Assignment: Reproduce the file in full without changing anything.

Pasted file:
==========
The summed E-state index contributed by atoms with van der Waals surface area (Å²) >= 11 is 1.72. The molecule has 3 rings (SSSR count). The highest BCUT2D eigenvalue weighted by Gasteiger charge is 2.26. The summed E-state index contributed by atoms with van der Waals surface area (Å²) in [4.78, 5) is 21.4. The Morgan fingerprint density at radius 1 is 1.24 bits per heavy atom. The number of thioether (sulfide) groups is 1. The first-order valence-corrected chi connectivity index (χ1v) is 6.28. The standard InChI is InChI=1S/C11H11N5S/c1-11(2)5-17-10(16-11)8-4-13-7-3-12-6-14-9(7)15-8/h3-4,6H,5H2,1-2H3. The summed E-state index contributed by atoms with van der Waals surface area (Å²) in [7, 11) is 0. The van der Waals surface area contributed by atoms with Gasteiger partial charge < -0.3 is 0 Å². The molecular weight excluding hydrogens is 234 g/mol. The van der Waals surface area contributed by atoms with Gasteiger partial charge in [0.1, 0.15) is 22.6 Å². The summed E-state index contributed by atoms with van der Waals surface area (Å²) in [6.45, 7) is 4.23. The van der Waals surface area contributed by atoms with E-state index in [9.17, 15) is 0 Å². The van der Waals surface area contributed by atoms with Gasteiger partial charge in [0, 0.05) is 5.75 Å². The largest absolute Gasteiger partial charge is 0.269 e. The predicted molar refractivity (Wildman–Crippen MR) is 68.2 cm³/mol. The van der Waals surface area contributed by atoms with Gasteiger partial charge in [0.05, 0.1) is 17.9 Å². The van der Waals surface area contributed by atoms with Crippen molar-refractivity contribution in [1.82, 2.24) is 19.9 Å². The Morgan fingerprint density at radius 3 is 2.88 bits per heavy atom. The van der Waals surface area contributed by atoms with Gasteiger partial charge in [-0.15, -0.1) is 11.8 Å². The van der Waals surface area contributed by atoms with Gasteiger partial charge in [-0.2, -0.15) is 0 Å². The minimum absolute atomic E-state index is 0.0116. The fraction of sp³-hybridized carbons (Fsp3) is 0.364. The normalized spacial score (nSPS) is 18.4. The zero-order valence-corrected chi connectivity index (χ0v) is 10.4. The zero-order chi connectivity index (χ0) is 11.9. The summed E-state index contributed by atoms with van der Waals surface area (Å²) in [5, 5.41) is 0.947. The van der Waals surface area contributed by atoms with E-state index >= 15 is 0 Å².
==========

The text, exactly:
The summed E-state index contributed by atoms with van der Waals surface area (Å²) >= 11 is 1.72. The molecule has 3 rings (SSSR count). The highest BCUT2D eigenvalue weighted by Gasteiger charge is 2.26. The summed E-state index contributed by atoms with van der Waals surface area (Å²) in [4.78, 5) is 21.4. The Morgan fingerprint density at radius 1 is 1.24 bits per heavy atom. The number of thioether (sulfide) groups is 1. The first-order valence-corrected chi connectivity index (χ1v) is 6.28. The standard InChI is InChI=1S/C11H11N5S/c1-11(2)5-17-10(16-11)8-4-13-7-3-12-6-14-9(7)15-8/h3-4,6H,5H2,1-2H3. The summed E-state index contributed by atoms with van der Waals surface area (Å²) in [7, 11) is 0. The van der Waals surface area contributed by atoms with Gasteiger partial charge < -0.3 is 0 Å². The molecular weight excluding hydrogens is 234 g/mol. The van der Waals surface area contributed by atoms with Gasteiger partial charge in [0.1, 0.15) is 22.6 Å². The summed E-state index contributed by atoms with van der Waals surface area (Å²) in [6.45, 7) is 4.23. The van der Waals surface area contributed by atoms with E-state index in [9.17, 15) is 0 Å². The van der Waals surface area contributed by atoms with Gasteiger partial charge in [0, 0.05) is 5.75 Å². The largest absolute Gasteiger partial charge is 0.269 e. The predicted molar refractivity (Wildman–Crippen MR) is 68.2 cm³/mol. The van der Waals surface area contributed by atoms with Gasteiger partial charge in [0.05, 0.1) is 17.9 Å². The van der Waals surface area contributed by atoms with Crippen molar-refractivity contribution in [1.82, 2.24) is 19.9 Å². The Morgan fingerprint density at radius 3 is 2.88 bits per heavy atom. The van der Waals surface area contributed by atoms with Gasteiger partial charge in [-0.15, -0.1) is 11.8 Å². The van der Waals surface area contributed by atoms with Gasteiger partial charge in [-0.2, -0.15) is 0 Å². The minimum absolute atomic E-state index is 0.0116. The fraction of sp³-hybridized carbons (Fsp3) is 0.364. The normalized spacial score (nSPS) is 18.4. The zero-order valence-corrected chi connectivity index (χ0v) is 10.4. The zero-order chi connectivity index (χ0) is 11.9. The summed E-state index contributed by atoms with van der Waals surface area (Å²) in [5, 5.41) is 0.947. The van der Waals surface area contributed by atoms with E-state index >= 15 is 0 Å².